I have been reading such good posts on 17C and 18C topics, that I am inspired to add something from my own 18C read, Boswell’s Life of Johnson (I’m speeding my way toward the halfway point right now). First of all, here’s Johnson on literary criticism. When a friend says about a new tragedy called Elvira, “We have hardly a right to abuse this tragedy; for bad as it is, how vain should either of us be to write one not near so good,” he responds with this:
Why no, Sir; this is not just reasoning. You may abuse a tragedy, though you cannot write one. You may scold a carpenter who has made you a bad table, though you cannot make a table. It is not your trade to make tables.
There’s a certain amount of sense to this, although I think having tried to write a tragedy might give one better insight into how hard it is to write one. But if we think of writing as a craft that some people have taken special pains to learn, then why not expect the best and be critical if we don’t get it? Johnson’s attitude implies that we can recognize quality in something even if we can’t produce that quality ourselves. I kind of like the idea of writing as a craft that a writer sets out to learn, just as a person might set out to learn carpentry. This strikes me as a very 18C, pre-Romantic way of thinking about writing, and, not having been one to buy into the myth of the larger-than-life Romantic artist (or having been thoroughly disabused of that notion in my education so that I forget ever having believed in it at all), it appeals to me.
And here is a conversation on the difference between Richardson and Fielding (and if you want to know something about the 18C novel, you can’t do better than to read Richardson’s Pamela followed by Fielding’s Shamela and Joseph Andrews, which will give you two very different views on what the novel can do, two views that remained in tension with one another for a long, long time):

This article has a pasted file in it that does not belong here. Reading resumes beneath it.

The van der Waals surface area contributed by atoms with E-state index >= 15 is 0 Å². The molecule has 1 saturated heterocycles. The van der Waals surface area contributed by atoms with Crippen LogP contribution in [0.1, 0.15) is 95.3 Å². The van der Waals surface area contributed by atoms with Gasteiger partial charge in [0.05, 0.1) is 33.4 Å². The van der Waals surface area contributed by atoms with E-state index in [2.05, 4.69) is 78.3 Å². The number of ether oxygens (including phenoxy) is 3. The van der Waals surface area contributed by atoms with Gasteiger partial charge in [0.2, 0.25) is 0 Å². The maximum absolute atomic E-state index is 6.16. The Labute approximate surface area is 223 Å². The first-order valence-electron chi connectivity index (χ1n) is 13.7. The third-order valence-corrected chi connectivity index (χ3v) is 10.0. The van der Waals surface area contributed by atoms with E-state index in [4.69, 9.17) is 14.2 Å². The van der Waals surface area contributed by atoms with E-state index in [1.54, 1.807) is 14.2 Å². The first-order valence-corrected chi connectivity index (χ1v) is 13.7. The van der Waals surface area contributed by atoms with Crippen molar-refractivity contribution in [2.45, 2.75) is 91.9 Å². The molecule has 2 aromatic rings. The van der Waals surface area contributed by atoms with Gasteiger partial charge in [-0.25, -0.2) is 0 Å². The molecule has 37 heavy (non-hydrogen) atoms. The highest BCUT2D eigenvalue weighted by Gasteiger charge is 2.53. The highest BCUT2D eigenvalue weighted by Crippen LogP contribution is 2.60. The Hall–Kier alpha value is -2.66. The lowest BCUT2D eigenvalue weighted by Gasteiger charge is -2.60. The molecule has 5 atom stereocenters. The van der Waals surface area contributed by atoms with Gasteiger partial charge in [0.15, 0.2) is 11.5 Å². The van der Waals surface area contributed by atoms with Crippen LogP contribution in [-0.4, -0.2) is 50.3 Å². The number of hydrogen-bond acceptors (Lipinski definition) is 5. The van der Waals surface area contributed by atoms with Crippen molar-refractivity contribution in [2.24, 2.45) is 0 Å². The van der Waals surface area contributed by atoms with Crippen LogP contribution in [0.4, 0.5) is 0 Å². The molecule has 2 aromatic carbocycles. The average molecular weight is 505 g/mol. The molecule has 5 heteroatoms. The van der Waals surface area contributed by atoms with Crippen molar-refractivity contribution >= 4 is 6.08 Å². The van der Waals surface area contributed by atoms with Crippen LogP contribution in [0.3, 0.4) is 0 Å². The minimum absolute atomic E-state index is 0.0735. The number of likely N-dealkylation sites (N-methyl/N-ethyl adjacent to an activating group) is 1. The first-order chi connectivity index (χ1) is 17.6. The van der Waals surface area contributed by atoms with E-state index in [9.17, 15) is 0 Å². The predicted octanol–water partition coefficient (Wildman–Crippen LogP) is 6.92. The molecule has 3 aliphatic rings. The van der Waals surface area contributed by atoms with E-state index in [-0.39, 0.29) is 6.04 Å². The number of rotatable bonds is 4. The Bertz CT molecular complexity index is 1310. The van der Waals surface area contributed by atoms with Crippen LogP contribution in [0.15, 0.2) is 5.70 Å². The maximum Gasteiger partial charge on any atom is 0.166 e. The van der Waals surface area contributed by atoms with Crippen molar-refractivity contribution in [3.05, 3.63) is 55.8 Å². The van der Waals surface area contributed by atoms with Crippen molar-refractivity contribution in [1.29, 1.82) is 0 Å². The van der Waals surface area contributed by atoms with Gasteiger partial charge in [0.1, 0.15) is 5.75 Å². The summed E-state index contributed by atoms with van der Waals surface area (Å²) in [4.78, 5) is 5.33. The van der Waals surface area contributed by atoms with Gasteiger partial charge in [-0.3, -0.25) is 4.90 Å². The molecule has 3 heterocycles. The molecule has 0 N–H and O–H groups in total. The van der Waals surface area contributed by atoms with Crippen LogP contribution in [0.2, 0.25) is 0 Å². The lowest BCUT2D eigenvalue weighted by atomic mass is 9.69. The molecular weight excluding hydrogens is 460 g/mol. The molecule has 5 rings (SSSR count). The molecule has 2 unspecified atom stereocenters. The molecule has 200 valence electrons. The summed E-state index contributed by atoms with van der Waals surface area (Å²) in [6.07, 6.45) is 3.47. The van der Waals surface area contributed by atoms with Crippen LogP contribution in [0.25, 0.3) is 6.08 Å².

Fielding being mentioned, Johnson exclaimed, “he was a blockhead;” and upon my [Boswell] expressing my astonishment at so strange an assertion, he said, “What I mean by his being a blockhead is, that he was a barren rascal.” Boswell: “Will you not allow, Sir, that he draws very natural pictures of human life?” Johnson: “Why, Sir, it is of very low life. Richardson used to say, that had he not known who Fielding was, he should have believed he was an ostler. Sir, there is more knowledge of the heart in one letter of Richardson’s, than in all ‘Tom Jones.’ I, indeed, never read ‘Joseph Andrews.’” Erskine: “Surely, Sir, Richardson is very tedious.” Johnson: “Why, Sir, if you were to read Richardson for the story, your impatience would be so much fretted that you would hang yourself. But you must read him for the sentiment, and consider the story as only giving occasion to the sentiment.”
Although I love Pamela and Clarissa, I can see why others don’t — if people don’t read for the story, in order not to feel like hanging themselves, they aren’t likely to read for the sentiment, since the sentiment is much more likely to annoy contemporary readers than please them. The class stuff here is interesting, since Richardson was fairly solidly middle class (although the term isn’t historically accurate) and Fielding was a member of the gentry, and yet it’s Richardson who sounds snooty here. Richardson is not so different from his character Pamela who (according to one interpretation) struggles mightily to raise her social standing. Fielding, with his social standing secure, is freer to write about low life and to be, or appear to be, a rascal. It’s interesting, also, that some in the 18C found Richardson tedious — it’s not as though everyone at the time fell in love with seemingly endless novels with hardly any action.
And one more bit of Johnsonian criticism, reported by Boswell:
I wondered to hear him say of “Gulliver’s Travels,” “When once you have thought of big men and little men, it is very easy to do all the rest.”